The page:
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Where’s the Freak Out? Tons of Bad News, But a Mostly Blissed-Out Stock Market

Dee Gill

U.S. investors maintained a remarkably peaceful attitude toward stocks in 2012, despite a constant stream of bad news that might have rocked markets in times past. The S&P 500 is up more than 10% so far. The VIX, that infamous fear index, shows a near 5-year low level of worry even as Congress seems likely to drop us right over that fiscal cliff. And while a market freak-out remains quite possible in this climate, it’s clear that today’s investors are capable of taking even alarming news in stride.

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Note that the scariest days for an S&P 500 index investor endured in 2012 involved a mere 9% drop in share prices over a few weeks in late spring. It was over in less than two months.

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Fear, it seemed, was not particularly insipid in the 2012 market. The Chicago Board Options Exchange's Volatility Index, which typically goes up when investors are nervous, spent most of 2012 at levels well below previous years. The VIX even approached 5-year lows a couple of times, indicating more contentment with the future state of business than at almost any time since the financial crisis.

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That’s an extraordinary picture of aplomb considering the swirl of horrific economic news this year. There were threats from European debt problems with widespread implications for U.S. corporate earnings; results of a contentious presidential election many felt sure would harm economic growth; and economic slowdown in China, which had been one of the world’s few bright spots. Early year economic indicators made the U.S. economy look stuck, and the fiscal cliff stood ready to take it back into recession. It was a recipe for bearishness.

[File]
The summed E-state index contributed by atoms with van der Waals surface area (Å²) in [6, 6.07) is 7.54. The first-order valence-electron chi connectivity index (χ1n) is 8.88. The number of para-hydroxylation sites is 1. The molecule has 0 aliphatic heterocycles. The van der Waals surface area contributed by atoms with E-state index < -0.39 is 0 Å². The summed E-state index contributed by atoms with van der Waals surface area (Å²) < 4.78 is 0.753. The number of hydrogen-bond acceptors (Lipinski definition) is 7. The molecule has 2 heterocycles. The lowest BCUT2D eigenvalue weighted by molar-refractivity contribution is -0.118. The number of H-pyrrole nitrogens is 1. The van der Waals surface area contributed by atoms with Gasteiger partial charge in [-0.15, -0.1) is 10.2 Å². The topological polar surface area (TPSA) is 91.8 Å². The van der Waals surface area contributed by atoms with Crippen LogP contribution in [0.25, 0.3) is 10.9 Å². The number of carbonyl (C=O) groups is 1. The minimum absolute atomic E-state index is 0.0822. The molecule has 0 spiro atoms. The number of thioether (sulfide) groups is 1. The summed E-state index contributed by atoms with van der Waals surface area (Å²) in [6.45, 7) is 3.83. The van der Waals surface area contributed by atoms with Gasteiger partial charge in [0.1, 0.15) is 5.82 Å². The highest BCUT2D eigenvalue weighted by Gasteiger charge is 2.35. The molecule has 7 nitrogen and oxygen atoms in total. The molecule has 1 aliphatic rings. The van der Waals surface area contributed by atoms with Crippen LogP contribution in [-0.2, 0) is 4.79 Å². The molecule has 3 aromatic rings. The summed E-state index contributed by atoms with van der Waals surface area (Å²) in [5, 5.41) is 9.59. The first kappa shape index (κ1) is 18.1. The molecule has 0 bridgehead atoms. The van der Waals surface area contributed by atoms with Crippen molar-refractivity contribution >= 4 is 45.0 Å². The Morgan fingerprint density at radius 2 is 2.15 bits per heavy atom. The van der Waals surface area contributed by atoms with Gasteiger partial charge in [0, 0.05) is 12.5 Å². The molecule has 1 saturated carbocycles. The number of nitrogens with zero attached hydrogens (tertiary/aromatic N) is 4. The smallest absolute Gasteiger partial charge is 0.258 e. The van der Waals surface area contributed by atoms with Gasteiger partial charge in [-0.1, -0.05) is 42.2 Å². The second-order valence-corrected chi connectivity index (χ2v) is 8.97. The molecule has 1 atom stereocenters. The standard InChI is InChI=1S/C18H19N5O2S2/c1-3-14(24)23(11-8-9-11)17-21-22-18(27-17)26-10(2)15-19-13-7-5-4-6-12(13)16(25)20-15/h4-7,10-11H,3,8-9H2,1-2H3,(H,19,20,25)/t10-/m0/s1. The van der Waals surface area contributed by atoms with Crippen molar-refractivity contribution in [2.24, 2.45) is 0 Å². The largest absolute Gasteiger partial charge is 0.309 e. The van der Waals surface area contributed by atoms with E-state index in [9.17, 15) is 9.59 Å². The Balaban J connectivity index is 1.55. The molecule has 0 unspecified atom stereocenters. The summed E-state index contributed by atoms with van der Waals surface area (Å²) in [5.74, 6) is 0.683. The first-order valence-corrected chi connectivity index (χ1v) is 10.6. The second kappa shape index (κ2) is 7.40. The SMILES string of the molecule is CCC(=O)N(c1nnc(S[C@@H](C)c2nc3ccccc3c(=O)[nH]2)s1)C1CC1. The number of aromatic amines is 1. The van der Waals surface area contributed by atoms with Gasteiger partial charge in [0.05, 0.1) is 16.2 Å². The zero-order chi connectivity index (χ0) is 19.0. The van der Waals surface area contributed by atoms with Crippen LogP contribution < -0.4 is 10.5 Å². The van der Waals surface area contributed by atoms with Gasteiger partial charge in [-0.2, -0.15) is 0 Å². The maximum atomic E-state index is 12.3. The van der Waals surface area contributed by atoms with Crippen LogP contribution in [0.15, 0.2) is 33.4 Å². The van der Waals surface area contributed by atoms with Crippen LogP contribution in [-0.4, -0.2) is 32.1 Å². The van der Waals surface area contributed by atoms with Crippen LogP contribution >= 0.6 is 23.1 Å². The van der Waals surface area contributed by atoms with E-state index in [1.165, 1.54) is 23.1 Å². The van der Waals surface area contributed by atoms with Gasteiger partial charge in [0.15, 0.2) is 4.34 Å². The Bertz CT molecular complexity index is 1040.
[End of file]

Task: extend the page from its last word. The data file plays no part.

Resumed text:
But investors apparently chose to view U.S. shares as reasonably priced plays on a domestic economic recovery. After a shaky start to the year, a few economic indicators have supported that stance. Gains in employment and in home sales and prices especially were good for the general attitude. Economists’ 2013 market forecasts are too, for the most part. Most of the big names are forecasting 10% or more rises in the S&P 500 from here to the end of next year.

Year-to-date, the top market cap U.S. stocks – Apple ( AAPL), Exxon ( XOM), Google ( GOOG), Wal-Mart ( WMT) and Microsoft ( MSFT) – performed thusly:

There is still plenty of time for shareholders to run panicked in the face of the world’s continuing problems, and the fiscal cliff disappointments in particular. In fact, a lot of investors are betting that they will. Shares of volatility-based exchanged traded funds like iPath’s S&P 500 VIX Short-Term (VXX) have shot higher in recent days on expectations that Congressional bumbling will cause investors to flee any minute now.

Generally, share prices this year survived the potential death of a major currency and the pointedly imminent threat of another domestic recession. Makes you wonder what it would take to shake this kind of optimism now.

Dee Gill, a senior contributing editor at YCharts, is a former foreign correspondent for AP-Dow Jones News in London, where she covered the U.K. equities market and economic indicators. She has written for The New York Times, The Wall Street Journal, The Economist and Time magazine. She can be reached at editor@ycharts.com.

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